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Spillover effect


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  • | 6:00 p.m. February 2, 2007
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Spillover effect

Commercial real estate by Jean Gruss | Editor/Lee-Collier

Commercial real estate experts are looking over their shoulder at their residential cousins and worry whether a commercial downturn is around the corner.

The commercial real estate sector is starting to feel the drag of the residential slowdown.

Banks are scrutinizing new and existing projects, land sales have slowed, investors aren't counting on rapid appreciation, rental rates have stopped rising, landlords are helping tenants with insurance and tax spikes and vacancies are starting to rise.

Experts who gathered at the CCIM Real Estate Outlook Conference in Fort Myers suggested these are the first indications that the commercial real estate boom of the last few years is slowing.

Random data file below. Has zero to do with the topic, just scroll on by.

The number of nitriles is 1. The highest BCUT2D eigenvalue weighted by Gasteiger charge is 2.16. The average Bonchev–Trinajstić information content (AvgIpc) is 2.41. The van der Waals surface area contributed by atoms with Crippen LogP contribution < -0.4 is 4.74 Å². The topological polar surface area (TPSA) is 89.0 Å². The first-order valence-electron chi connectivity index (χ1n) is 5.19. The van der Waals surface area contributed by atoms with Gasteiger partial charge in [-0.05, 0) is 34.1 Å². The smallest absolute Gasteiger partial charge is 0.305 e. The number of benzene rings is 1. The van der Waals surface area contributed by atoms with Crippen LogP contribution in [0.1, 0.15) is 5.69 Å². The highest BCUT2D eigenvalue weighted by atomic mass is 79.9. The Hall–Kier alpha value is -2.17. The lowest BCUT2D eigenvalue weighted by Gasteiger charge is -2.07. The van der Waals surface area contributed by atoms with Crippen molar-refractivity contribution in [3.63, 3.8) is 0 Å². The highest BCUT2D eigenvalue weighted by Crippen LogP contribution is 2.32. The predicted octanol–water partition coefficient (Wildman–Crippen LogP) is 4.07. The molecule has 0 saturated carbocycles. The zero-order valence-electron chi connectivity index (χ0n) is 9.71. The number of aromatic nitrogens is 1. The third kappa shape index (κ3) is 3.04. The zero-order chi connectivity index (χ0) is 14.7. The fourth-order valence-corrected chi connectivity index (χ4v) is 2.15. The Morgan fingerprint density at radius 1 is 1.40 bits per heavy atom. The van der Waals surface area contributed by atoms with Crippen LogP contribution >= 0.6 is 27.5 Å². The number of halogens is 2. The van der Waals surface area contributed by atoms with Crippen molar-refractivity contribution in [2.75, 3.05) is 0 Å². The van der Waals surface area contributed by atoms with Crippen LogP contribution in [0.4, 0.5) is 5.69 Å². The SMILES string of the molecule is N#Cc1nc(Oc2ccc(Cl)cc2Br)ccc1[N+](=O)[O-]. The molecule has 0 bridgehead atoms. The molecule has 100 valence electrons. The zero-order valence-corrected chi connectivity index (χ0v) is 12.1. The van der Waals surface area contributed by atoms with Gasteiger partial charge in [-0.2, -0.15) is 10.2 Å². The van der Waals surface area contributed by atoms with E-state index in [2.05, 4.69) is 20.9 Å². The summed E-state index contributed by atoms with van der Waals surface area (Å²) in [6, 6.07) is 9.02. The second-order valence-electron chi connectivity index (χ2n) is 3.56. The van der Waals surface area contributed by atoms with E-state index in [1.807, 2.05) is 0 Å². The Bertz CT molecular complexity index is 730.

Typically, the economic cycle of commercial real estate lags the residential sector by two or three years. With the start of the residential downturn now into a full year, there are indications commercial real estate may be starting to feel the effects now. Florida economist Hank Fishkind told the gathering that retail and office space are going to be two property types that will be impacted by the residential slowdown.

Certainly, all is not gloom and doom in the Sunshine State. Population growth continues apace, the unemployment rate is below 3%, capital continues to be available, and the pace of business is now on par with the solid growth prior to the boom.

"There's more good than evil out there," says James Boback of Boback Commercial Group in Fort Myers.